The nightlife hiatus brought on by the pandemic is a valuable opportunity to reshuffle power structures that have negatively affected Black communities. Events of the past few weeks have magnified that urgency.
Carlos Souffront, one of three Black artists signed with Odd Fantastic, told Resident Advisor that he was upset that the company shut down without a proper explanation. "I heard about the closure from my agent," he said, adding that agency head Lisa Gobmeier should have notified everyone together. "Earlier, she had emailed all the artists to let us know that she was taking Enyo's statement seriously but she didn't decide to tell us about closing the agency," he continued. Lisa has not yet responded to RA's request for comment. Russell E.L. Butler also tweeted about their experience with Odd Fantastic in early July but declined to comment for this story.
Odd Fantastic is one of several dance music institutions to disband after being called out in recent weeks. Today, Amsterdam club De School said it would close due to the financial pressures of the pandemic after addressing claims of racism and sexual harassment at a panel discussion. Last month, London collective SIREN disbanded after DJ and artist Anu accused them of bullying. Anu has since criticized SIREN's decision.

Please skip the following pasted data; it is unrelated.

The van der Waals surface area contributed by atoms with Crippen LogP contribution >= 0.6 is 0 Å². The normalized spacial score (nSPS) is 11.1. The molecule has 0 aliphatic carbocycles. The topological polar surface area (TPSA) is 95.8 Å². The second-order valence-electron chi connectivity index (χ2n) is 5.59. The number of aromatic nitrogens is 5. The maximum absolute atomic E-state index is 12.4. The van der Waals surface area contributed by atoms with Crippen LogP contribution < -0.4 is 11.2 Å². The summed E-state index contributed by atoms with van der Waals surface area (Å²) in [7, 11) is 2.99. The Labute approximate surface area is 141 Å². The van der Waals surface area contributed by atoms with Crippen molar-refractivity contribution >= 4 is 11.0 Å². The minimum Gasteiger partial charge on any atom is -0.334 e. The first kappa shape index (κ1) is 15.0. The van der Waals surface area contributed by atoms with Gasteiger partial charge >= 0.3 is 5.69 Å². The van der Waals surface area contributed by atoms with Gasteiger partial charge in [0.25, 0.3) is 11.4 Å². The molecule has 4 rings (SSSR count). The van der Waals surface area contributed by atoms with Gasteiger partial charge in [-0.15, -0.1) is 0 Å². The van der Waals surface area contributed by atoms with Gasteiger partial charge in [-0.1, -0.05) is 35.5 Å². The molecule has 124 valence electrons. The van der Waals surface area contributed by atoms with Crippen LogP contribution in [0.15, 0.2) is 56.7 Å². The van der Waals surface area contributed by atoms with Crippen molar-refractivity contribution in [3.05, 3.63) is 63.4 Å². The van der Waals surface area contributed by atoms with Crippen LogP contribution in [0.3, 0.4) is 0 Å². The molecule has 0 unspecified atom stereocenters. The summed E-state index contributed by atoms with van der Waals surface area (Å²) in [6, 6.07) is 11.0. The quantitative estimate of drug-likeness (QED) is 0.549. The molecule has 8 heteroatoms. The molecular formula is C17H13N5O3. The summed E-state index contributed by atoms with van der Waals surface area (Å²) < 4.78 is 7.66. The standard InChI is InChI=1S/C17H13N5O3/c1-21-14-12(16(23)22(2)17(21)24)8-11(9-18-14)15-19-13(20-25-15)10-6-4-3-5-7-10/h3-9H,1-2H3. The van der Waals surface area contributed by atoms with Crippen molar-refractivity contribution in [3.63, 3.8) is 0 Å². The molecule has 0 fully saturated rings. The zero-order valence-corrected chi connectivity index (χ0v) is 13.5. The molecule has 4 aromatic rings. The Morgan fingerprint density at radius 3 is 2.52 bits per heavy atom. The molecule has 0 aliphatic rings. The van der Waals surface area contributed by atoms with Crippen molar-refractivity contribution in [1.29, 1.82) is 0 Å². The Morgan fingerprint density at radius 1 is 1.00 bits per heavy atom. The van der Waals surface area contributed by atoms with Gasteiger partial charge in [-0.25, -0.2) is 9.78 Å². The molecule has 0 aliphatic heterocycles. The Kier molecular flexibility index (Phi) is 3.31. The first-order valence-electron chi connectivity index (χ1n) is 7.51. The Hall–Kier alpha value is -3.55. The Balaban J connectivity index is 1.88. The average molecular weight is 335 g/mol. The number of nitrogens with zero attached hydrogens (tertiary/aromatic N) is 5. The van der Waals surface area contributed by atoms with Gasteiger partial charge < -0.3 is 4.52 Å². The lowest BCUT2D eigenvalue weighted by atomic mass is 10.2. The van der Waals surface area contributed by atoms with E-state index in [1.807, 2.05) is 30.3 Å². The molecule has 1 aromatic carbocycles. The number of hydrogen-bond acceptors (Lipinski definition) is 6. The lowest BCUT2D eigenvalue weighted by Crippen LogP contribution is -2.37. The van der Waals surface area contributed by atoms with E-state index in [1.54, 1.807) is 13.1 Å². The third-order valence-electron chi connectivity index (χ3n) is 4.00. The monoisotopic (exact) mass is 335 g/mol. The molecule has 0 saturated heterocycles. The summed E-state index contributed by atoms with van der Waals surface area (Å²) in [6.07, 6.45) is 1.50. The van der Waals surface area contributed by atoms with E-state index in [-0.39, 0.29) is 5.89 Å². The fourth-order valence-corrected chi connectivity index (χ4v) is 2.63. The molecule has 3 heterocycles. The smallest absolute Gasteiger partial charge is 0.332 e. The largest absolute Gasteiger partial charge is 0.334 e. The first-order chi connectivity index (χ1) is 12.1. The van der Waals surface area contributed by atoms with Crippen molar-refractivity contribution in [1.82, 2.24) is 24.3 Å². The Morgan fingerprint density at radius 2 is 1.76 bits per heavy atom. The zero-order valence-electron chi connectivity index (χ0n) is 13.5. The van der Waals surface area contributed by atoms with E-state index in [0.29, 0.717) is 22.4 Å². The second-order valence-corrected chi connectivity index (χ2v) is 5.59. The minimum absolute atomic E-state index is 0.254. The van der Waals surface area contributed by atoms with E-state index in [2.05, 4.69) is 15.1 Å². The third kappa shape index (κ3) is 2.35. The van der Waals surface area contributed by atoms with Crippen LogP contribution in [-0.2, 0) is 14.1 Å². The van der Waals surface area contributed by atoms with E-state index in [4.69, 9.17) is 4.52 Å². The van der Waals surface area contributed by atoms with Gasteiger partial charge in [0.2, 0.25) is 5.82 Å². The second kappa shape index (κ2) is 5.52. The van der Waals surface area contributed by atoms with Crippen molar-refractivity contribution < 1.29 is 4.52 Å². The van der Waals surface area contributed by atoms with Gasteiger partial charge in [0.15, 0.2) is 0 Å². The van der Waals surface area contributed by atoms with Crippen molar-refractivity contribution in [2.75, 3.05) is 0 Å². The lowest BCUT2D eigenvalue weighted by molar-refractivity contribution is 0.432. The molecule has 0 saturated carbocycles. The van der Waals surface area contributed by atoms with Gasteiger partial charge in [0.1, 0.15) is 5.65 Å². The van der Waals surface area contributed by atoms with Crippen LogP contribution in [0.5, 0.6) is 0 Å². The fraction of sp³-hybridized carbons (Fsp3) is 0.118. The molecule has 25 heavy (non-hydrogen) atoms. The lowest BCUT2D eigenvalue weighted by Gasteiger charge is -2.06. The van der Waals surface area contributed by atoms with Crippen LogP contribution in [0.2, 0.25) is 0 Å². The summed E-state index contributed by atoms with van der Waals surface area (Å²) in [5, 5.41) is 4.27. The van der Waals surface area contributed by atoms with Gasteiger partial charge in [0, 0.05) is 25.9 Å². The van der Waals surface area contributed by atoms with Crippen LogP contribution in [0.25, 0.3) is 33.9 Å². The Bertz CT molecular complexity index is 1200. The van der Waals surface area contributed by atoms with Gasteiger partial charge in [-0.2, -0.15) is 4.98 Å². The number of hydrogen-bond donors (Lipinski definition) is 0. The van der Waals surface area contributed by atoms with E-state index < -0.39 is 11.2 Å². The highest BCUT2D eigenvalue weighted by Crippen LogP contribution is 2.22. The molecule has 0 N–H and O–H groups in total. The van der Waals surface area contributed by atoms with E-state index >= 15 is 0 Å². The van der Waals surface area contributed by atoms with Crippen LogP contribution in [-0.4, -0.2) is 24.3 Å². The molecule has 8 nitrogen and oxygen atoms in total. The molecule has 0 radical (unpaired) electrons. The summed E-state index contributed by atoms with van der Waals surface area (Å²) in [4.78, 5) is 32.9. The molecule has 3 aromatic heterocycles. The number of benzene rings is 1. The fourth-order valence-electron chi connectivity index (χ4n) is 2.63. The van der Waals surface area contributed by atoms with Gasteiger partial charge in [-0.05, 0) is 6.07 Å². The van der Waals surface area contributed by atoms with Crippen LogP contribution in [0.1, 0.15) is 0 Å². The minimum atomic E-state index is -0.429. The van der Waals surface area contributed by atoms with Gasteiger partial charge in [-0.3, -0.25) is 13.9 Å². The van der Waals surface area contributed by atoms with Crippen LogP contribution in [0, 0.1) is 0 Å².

According to many Black, Indigenous and people of color (BIPOC), these incidents were a lost chance to move towards a healthier electronic music ecosystem.
"The response so far from Europe in terms of being called out on unfavourable things has been to clam up, offer a weak apology and then disband without ever reckoning what actually happened," said New York artist DJ Wawa. "These are missed opportunities for the industry to change for good."
"I think the industry should respond to these allegations publicly and not shy away from having public discussions," added Christelle Oyiri, AKA Crystallmess, a Paris-based DJ, producer and writer. "Transparency and humility are the keys here as well as reparations. Why? Because these past few weeks have shown that a lot of lip service was done with little to no intent for significant change and action."
"I think these incidents, which are definitely not isolated, would have been a great opportunity for these organisations to address their own individual racism and the ways they contribute to it systematically," Anu told Resident Advisor. "These people have been given several opportunities to change, challenge and educate themselves prior to this big wave in the BLM movements, but they only seem to care now as more eyes are on them."
July's events have sparked serious conversations, both online and offline, on exactly how industry figures should react when called out for harmful behaviour. One factor that's been widely discussed is the need for players to engage with those they've hurt and understand exactly how mistakes were made.
"People in authority, when called out, should admit that they are part of the problem of structural racism and sexism," said Carlos Souffront, a Detroit native who's been DJing for more than two decades. "To do that, they first have to realize how their actions have been tantamount to complicity."